Despite the fact that I'm " long in the tooth", I feel very comfortable in the blogosphere. For many years I belonged to a listserv group (can't remember if that's the correct word to use) which discussed the writings of the Scottish historical writer, Lady Dorothy Dunnett.
The group, called dunnetworks, consisted of about 200 plus contributors, from all over the world, with two administrators who moderated the group. There was no anonymity, we all knew each other's names and email addresses and often people formed little local groups, who met regularly and we visited each other in our travels. It was a very eclectic group, with some very intelligent people posting very interesting ideas. Besides university professors and other erudite people, there were even a few authors who were members (I'm going to name drop here, sorry), with Guy Gavriel Kay being the most well-known. Let me tell you, only a few brave souls were willing to debate him!
When we joined, we wrote an initial post introducing ourselves and as time passed, we all felt we knew each other very well from our posts. On the whole it was a very polite group, with everyone respecting each other's ideas, even if not in agreement.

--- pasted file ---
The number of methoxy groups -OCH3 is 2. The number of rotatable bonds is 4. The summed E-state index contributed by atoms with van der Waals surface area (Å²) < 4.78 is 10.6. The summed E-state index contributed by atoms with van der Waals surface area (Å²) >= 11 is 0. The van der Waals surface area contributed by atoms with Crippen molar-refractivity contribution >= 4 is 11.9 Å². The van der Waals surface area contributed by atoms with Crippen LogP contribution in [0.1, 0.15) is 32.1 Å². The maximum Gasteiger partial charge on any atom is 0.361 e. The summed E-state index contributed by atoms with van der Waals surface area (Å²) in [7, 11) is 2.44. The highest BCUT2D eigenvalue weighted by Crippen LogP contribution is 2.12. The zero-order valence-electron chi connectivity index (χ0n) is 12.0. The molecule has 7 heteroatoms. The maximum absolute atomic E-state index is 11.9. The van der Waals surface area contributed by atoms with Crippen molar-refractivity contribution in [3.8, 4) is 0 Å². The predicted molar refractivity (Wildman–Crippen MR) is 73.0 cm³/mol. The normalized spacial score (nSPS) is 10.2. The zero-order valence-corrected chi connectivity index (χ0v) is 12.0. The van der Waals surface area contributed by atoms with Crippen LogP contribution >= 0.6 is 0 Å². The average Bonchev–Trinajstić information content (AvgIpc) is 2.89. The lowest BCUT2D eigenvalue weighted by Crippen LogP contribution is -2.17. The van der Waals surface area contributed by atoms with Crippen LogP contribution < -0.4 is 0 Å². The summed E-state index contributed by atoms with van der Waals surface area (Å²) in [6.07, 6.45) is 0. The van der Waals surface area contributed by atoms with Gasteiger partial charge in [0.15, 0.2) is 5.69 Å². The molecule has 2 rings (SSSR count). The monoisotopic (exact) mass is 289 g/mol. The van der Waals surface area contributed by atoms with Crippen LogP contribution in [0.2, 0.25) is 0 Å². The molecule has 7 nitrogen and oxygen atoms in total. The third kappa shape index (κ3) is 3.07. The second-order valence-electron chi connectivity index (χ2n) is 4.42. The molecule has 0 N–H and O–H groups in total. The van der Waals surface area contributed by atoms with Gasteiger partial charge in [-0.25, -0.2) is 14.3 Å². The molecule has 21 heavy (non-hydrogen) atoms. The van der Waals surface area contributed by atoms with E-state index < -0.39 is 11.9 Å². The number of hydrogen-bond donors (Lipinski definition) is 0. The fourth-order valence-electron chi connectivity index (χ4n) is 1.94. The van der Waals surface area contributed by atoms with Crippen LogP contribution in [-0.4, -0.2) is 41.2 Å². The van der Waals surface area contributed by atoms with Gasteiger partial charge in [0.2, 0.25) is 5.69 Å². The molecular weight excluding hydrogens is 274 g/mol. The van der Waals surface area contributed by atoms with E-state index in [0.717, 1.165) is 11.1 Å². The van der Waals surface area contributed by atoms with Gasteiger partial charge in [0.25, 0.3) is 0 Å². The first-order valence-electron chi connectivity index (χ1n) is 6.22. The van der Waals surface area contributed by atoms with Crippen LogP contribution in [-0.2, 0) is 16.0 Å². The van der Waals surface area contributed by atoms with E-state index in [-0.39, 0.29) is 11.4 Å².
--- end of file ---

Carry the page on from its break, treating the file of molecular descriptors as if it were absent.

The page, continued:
Not too long after Lady Dunnett published the last book in the series of 14, the first six known as the Lymond Saga and the next eight as the House of Niccolo ---the books which made us such passionate aficionados of her writings---she died, in 2001. The group, although it still exists, ran out of steam. For now we all knew how the story ended. dunnetworkers, who used to speculate endlessly about how she would handle this or that or why she did this or that, either ran out of things to say or just got on with their lives.
Yes, an email from dunnetworks appears in my box every so often. Usually it's a local topic, perhaps a member asking did you know there was an exhibition about X on at Y or sometimes a post about an article or book which might interest the group. But basically the group in "on hold".
So, in a way, lurking about in the blogosphere is not unlike being a member of dunnetworks. It seems that I must be missing it, since I've taken so delightedly to reading blogs and poking my head out occasionally to comment on some one's blog.
I'll have to consider posting more about the House of Niccolo, my all time favourite books. I love to make converts to Lady Dunnett's writing, although my successes can be counted on one hand, not even needing the thumb!